Nov. 22, 2012
By Roddy Jones
13 carries for 214 yards, 2 touchdowns vs. Georgia (Nov. 29, 2008)
Roddy Jones will remain a Georgia Tech football legend for decades to come and not just because he rushed for 214 yards and two touchdowns – including one memorable tackle-breaking TD run – in a classic 45-42 win between the hedges in Athens in 2008, although that performance is certainly a part of his legacy.
Roddy was the epitome of what Georgia Tech stands for. He was a little undersized, but owned a tremendous work ethic and played with great passion. He made good grades at a place where academics stretches you. He graduated early. Roddy signed every autograph with a smile. He embraced Georgia Tech and the fans embraced him two-fold.
We are thankful that Roddy remains close to the Institute and the athletic department. He’s on the search committee to select Georgia Tech’s next athletic director. He works 20 hours per week in the Tech sports information and A-T Fund offices. And we appreciate Roddy, for the first time, putting pen to paper to recall one of Tech’s greatest wins in one of the nation’s greatest rivalries.
People often ask me about November 29th, 2008, and by often I mean every time I meet a new Tech alum or supporter. I have had literally thousands of conversations about those 3 ½ hours between the hedges, so you would think that I am used to it.
You would think that I would have my script down of what to say and can just spout off a few sentences about the game and how much it meant to me. The truth is, it catches me off guard every time. Not that the topic is brought up — that part I am used to — it’s the details that people can remember about a single moment in that game that amazes me. The ability for people to recall exactly where they were — from the top row at Sanford Stadium to a quiet room in Afghanistan — that leaves me humbled every time by the emotional attachment that Tech lovers have to a seven- second fragment of my life and what it meant to this rivalry.
What I remember about that day is a totally different story. Games go so quickly, there are certainly moments that I remember vividly and others where the line between my memory and that of replays and legend is significantly blurred. I remember walking into that stadium that day, knowing that we were taking on the #11 team in the country; a team that came into the year as a national championship favorite and had a myriad of names known around the country on both sides of the ball, and many that are playing in the NFL today.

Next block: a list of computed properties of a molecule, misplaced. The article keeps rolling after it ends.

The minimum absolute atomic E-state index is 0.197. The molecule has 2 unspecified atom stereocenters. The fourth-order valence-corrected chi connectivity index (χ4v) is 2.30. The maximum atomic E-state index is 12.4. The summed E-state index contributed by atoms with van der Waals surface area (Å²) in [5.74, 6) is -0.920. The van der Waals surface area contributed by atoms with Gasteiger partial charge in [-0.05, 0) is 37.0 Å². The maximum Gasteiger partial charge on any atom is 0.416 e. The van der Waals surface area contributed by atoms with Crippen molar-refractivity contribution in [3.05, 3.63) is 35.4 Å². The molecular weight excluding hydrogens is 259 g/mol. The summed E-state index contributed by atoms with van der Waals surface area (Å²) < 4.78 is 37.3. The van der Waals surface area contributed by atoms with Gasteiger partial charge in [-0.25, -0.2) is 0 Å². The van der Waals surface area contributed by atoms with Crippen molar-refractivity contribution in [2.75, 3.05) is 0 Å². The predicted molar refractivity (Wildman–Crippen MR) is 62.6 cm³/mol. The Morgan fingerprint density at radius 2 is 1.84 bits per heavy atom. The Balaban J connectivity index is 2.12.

When we arrived and walked down a steep driveway under Sanford Stadium to get to the visitor’s locker room, I took my spot in the locker between Calvin Booker and Jonathan Dwyer as I had done on 11 previous game days and tried to forget the hype that surrounded the game. There was a nervous energy in the locker room which was to be expected with a very young team, most of whom were playing in the rivalry for the first time.
I don’t remember a lot about the pregame warm-ups other than speaking to some of the guys on the opposing team that I knew (Asher Allen, Rennie Curran, Israel Troupe, Jon Knox, and a few others), but I do remember when UGA was done with their warm-up, they stood at midfield and waited for us to wrap up to talk some pregame rivalry trash, which drew a cheer from those fans that had arrived for the noon start. That’s when I just embraced the fact that this was not a normal game, this one was going to be a little different.
There were few highlights of the first half worth remembering. Brad Jefferson’s goal line stuffing of Knowshon Moreno trying to jump over the pile, Joshua Nesbitt’s completed pass to Demaryius Thomas on our first offensive play (our only completion of the day), Morgan Burnett’s interception return for a touchdown and Luke Cox’s touchdown leap into the endzone were about the only things worth mentioning. Four Matthew Stafford touchdown passes had us down 28-12 at halftime and feeling like this task might be a little too much for a young team that had little to no experience in games of this magnitude. I recall getting into the locker room and wondering how we were supposed to climb back on the road in a game we hadn’t won in seven years.